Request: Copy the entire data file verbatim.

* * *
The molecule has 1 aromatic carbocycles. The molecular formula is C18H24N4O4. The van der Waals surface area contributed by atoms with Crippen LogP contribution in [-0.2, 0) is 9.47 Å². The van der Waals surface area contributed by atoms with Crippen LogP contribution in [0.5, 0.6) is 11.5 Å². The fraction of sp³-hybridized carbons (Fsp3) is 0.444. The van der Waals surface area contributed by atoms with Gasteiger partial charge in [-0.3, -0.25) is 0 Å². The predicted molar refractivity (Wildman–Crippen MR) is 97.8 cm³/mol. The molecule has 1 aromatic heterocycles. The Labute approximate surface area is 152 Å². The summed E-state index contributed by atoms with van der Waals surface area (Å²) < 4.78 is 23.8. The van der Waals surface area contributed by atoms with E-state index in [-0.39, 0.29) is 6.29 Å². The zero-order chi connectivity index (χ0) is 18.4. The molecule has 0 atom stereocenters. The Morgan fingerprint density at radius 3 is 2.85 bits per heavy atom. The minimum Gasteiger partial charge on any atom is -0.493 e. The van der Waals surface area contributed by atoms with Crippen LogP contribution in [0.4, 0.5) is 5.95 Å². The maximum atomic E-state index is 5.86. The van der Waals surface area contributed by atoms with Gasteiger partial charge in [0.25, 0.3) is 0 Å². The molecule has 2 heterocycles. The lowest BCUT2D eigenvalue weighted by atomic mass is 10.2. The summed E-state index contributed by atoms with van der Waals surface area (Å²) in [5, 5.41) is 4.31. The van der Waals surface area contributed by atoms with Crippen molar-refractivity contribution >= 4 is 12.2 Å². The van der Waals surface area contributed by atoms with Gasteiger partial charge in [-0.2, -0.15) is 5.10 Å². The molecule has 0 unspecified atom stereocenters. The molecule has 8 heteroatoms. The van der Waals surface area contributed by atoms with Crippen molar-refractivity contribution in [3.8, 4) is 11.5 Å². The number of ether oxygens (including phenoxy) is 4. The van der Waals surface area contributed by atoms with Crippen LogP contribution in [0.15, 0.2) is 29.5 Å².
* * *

The molecule has 1 aromatic carbocycles. The molecular formula is C18H24N4O4. The van der Waals surface area contributed by atoms with Crippen LogP contribution in [-0.2, 0) is 9.47 Å². The van der Waals surface area contributed by atoms with Crippen LogP contribution in [0.5, 0.6) is 11.5 Å². The fraction of sp³-hybridized carbons (Fsp3) is 0.444. The van der Waals surface area contributed by atoms with Gasteiger partial charge in [-0.3, -0.25) is 0 Å². The predicted molar refractivity (Wildman–Crippen MR) is 97.8 cm³/mol. The molecule has 1 aromatic heterocycles. The Labute approximate surface area is 152 Å². The summed E-state index contributed by atoms with van der Waals surface area (Å²) < 4.78 is 23.8. The van der Waals surface area contributed by atoms with E-state index in [-0.39, 0.29) is 6.29 Å². The zero-order chi connectivity index (χ0) is 18.4. The molecule has 0 atom stereocenters. The Morgan fingerprint density at radius 3 is 2.85 bits per heavy atom. The minimum Gasteiger partial charge on any atom is -0.493 e. The van der Waals surface area contributed by atoms with Crippen LogP contribution in [0.4, 0.5) is 5.95 Å². The maximum atomic E-state index is 5.86. The van der Waals surface area contributed by atoms with Gasteiger partial charge in [0.25, 0.3) is 0 Å². The molecule has 2 heterocycles. The lowest BCUT2D eigenvalue weighted by atomic mass is 10.2. The summed E-state index contributed by atoms with van der Waals surface area (Å²) in [5, 5.41) is 4.31. The van der Waals surface area contributed by atoms with Crippen molar-refractivity contribution >= 4 is 12.2 Å². The van der Waals surface area contributed by atoms with Gasteiger partial charge in [-0.2, -0.15) is 5.10 Å². The molecule has 0 unspecified atom stereocenters. The molecule has 8 heteroatoms. The van der Waals surface area contributed by atoms with Crippen molar-refractivity contribution in [3.8, 4) is 11.5 Å². The number of ether oxygens (including phenoxy) is 4. The van der Waals surface area contributed by atoms with Crippen LogP contribution in [0.15, 0.2) is 29.5 Å².